LION – Self-Discovery
The Cowardly Lion is the third companion to join Dorothy, rounding out the classic quartet who seek what they think they lack from the great and powerful Wizard of Oz. While lions are famously known as being ‘king of the forest,’ this Lion is so easily frightened that even his own tail scares him! Lion wants ‘the nerve,’ or courage, to face his fears and live bravely in the world. Ultimately, the Wizard gives Lion a medal of honor for displaying courage, but the true testament to the development of his courage is how he overcame fear after fear to make it to the Emerald City at all. This section explores self-discovery through applying and performing the well-known structure of the hero’s journey, analyzing the journeys of the characters, and personalizing the experiences and discoveries of Dorothy, Scarecrow, Tinman, and Lion.
ACTIVITY 1: Applying & Performing the Hero’s Journey
The Hero’s Journey is a well-known story structure that follows a protagonist along a journey through a call to action, allies and obstacles, a significant challenge, and growth as a character. The Hero’s Journey takes place as a series of steps that chart the protagonist’s experience. Below are two representations of the Hero’s Journey – there are many out there, so feel free to find one that works best for you and your students, or make your own!
Introduce the Hero’s Journey to your class, working together to define each section.
- The Hero’s Journey is often represented as a circle. Why do you think that is?
- Discuss whether The Wizard of Oz fits within the structure of the Hero’s Journey. In what ways do we see Dorothy as a hero? What does Dorothy return to Kansas with that she did not have before – that is, how is she ‘resurrected’ and what is ‘the elixir’ in her story?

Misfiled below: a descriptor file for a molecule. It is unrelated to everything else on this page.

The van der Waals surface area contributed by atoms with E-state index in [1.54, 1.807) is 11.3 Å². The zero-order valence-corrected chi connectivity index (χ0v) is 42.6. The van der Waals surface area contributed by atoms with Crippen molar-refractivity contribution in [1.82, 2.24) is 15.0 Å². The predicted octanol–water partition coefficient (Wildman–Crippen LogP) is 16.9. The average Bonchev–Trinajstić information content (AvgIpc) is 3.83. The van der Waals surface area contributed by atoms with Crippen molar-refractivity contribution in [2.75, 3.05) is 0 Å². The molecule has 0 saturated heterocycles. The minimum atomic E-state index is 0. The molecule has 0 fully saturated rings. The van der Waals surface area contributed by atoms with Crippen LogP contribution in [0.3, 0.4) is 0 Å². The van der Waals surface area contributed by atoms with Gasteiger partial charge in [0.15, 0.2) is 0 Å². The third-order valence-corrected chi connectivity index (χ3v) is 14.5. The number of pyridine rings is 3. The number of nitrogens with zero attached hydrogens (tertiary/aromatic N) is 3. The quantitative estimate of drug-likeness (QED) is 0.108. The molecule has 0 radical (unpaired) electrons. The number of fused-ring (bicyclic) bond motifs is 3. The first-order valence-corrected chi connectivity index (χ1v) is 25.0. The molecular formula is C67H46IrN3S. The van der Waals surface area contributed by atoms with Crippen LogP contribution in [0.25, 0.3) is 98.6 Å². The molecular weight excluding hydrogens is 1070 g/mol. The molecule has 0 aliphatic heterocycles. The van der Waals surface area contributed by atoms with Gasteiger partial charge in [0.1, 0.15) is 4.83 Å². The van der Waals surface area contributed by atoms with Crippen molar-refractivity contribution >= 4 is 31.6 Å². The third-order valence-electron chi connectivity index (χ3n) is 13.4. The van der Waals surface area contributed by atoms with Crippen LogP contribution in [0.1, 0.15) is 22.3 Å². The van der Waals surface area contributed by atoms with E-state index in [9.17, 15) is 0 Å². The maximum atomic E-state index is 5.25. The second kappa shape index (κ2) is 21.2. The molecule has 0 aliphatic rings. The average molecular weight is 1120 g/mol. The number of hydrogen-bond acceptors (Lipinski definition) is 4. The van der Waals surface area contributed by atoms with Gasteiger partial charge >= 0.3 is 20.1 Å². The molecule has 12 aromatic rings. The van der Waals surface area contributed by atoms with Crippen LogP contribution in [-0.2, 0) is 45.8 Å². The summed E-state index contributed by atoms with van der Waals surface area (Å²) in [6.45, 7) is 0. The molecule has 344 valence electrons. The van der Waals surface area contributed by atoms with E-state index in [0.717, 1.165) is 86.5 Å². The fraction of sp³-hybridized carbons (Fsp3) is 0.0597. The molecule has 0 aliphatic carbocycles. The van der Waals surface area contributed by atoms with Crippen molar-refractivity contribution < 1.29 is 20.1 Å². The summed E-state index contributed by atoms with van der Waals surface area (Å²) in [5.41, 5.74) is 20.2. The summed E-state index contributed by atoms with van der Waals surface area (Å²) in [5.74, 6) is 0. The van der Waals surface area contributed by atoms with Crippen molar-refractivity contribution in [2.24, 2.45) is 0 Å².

- Either individually, in pairs/small groups, or as a whole group, apply the Hero’s Journey to the story of Dorothy in Oz. Which events from the musical correspond to the different sections of the Hero’s Journey?
- Could you apply the Hero’s Journey to characters from The Wizard of Oz other than Dorothy?
- Assign small groups of students a specific part of Dorothy’s Hero’s Journey to act out using movement and dialogue. Perform the sections of the story in order, stopping along the way to discuss and analyze how each scene connects to the Hero’s Journey and how the actors showed that element of the Hero’s Journey structure with their choices onstage.
- Ask students to think of a time when they have undertaken a Hero’s Journey. Students can either list the elements of their story on a Hero’s Journey structure like the ones above, write their story out in full, or act them out with peers.
ACTIVITY 2: Analyzing Journeys & Discoveries
Use any or all of the following questions to initiate discussion on the journeys and discoveries of the characters in Oz. Two thinking routines are provided below the questions to help structure your discussion, should you choose to use them:
- Where would you tell Dorothy’s friends to look for what they want?